Grassroots activist envisions the future of sustainable ranching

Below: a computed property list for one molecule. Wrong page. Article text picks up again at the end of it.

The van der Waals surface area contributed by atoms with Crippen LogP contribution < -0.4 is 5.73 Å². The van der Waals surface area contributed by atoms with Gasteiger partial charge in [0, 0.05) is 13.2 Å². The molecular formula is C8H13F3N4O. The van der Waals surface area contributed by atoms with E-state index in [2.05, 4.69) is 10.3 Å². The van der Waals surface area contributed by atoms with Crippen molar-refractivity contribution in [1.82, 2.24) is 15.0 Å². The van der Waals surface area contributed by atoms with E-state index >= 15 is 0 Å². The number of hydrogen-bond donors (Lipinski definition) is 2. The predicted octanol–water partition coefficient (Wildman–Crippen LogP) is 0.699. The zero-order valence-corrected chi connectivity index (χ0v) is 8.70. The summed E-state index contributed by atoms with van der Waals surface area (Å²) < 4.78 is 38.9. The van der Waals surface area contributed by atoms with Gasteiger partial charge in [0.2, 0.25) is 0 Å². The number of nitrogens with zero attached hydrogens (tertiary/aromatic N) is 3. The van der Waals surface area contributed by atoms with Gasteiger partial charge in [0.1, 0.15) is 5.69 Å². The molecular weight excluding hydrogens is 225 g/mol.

A lifelong grassroots activist, Jeanne Charter spent her life advocating for land preservation, renewable energy, and sustainable ranching practices until her untimely death in 2011. Charter met her husband, Steve, while working for Montana’s Northern Plains Resource Council (NPRC) during the height of the 1970s coal boom. Founded in 1971, the council’s mission was to protect the land and the people who called it home from the destructive interests of then-unregulated strip mining. NPRC was only the beginning of the Charters’ involvement with grassroots political organizations. Raising livestock became their primary occupation in the mid-’70s, but they maintained membership in the NPRC. They advocated for renewable energy use with Montana’s Alternative Energy Resources Organization and supported the development of a local market for Montana ranchers’ beef. They even fought the beef check-off program, a nationwide marketing and research plan to increase demand for beef, in court because they felt it was no longer accountable to ranchers, who were required by law to pay fees to fund it. The forward-thinking couple also brought a conservation mindset to their everyday lives. They installed solar panels that provided 90 percent of their home’s energy for the winter, practiced sustainable grazing techniques by rotating their cattle between fields, and used the residual material from pressing seeds for biodiesel as winter feed for their livestock. Charter wrote letters to the editor, voiced her opinion eloquently at public hearings, and routinely trekked to Montana’s capital to speak to state lawmakers about pressing issues. She was honored as a Farm Aid “Farmer Hero” in 2008, and she and her husband were recognized with two awards from the NPRC. This trailblazer lived a progressive vision that made a critical difference in her community and the future of sustainable ranching. Inset photo courtesy of Larry Mayer. Background photo by U.S. Department of Agriculture.